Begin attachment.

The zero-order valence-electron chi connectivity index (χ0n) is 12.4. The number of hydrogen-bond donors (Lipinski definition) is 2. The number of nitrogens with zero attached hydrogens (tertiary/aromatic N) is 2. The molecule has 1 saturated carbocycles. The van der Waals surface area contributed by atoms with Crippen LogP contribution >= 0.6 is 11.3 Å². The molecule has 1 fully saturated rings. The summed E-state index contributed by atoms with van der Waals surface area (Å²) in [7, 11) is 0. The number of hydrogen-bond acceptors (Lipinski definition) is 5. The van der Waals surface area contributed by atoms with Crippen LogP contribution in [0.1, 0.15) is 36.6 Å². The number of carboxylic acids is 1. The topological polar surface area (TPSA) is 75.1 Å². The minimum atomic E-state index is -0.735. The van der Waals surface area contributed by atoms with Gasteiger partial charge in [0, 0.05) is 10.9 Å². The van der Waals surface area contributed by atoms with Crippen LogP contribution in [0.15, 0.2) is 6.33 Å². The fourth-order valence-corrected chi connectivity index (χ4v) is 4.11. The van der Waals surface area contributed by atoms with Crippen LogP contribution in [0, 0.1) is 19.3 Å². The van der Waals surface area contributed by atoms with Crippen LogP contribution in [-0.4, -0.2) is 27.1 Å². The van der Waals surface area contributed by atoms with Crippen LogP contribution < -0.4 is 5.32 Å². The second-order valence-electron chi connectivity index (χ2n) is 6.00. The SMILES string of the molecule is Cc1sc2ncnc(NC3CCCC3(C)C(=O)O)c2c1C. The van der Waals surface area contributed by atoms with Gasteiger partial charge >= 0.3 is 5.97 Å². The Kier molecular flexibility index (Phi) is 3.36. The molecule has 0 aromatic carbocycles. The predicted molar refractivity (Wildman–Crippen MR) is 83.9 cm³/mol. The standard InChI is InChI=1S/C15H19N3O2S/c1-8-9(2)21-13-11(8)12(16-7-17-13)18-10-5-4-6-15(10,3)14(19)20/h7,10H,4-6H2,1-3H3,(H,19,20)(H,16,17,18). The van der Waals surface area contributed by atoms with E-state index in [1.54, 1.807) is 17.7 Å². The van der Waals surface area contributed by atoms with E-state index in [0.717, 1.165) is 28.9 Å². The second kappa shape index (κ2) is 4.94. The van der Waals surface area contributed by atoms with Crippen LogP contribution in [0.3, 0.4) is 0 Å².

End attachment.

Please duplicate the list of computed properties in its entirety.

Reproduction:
The zero-order valence-electron chi connectivity index (χ0n) is 12.4. The number of hydrogen-bond donors (Lipinski definition) is 2. The number of nitrogens with zero attached hydrogens (tertiary/aromatic N) is 2. The molecule has 1 saturated carbocycles. The van der Waals surface area contributed by atoms with Crippen LogP contribution >= 0.6 is 11.3 Å². The molecule has 1 fully saturated rings. The summed E-state index contributed by atoms with van der Waals surface area (Å²) in [7, 11) is 0. The number of hydrogen-bond acceptors (Lipinski definition) is 5. The van der Waals surface area contributed by atoms with Crippen LogP contribution in [0.1, 0.15) is 36.6 Å². The number of carboxylic acids is 1. The topological polar surface area (TPSA) is 75.1 Å². The minimum atomic E-state index is -0.735. The van der Waals surface area contributed by atoms with Gasteiger partial charge in [0, 0.05) is 10.9 Å². The van der Waals surface area contributed by atoms with Crippen LogP contribution in [0.15, 0.2) is 6.33 Å². The fourth-order valence-corrected chi connectivity index (χ4v) is 4.11. The van der Waals surface area contributed by atoms with Crippen LogP contribution in [0, 0.1) is 19.3 Å². The van der Waals surface area contributed by atoms with Crippen LogP contribution in [-0.4, -0.2) is 27.1 Å². The van der Waals surface area contributed by atoms with Crippen LogP contribution < -0.4 is 5.32 Å². The second-order valence-electron chi connectivity index (χ2n) is 6.00. The SMILES string of the molecule is Cc1sc2ncnc(NC3CCCC3(C)C(=O)O)c2c1C. The van der Waals surface area contributed by atoms with Gasteiger partial charge >= 0.3 is 5.97 Å². The Kier molecular flexibility index (Phi) is 3.36. The molecule has 0 aromatic carbocycles. The predicted molar refractivity (Wildman–Crippen MR) is 83.9 cm³/mol. The standard InChI is InChI=1S/C15H19N3O2S/c1-8-9(2)21-13-11(8)12(16-7-17-13)18-10-5-4-6-15(10,3)14(19)20/h7,10H,4-6H2,1-3H3,(H,19,20)(H,16,17,18). The van der Waals surface area contributed by atoms with E-state index in [1.54, 1.807) is 17.7 Å². The van der Waals surface area contributed by atoms with E-state index in [0.717, 1.165) is 28.9 Å². The second kappa shape index (κ2) is 4.94. The van der Waals surface area contributed by atoms with Crippen LogP contribution in [0.3, 0.4) is 0 Å².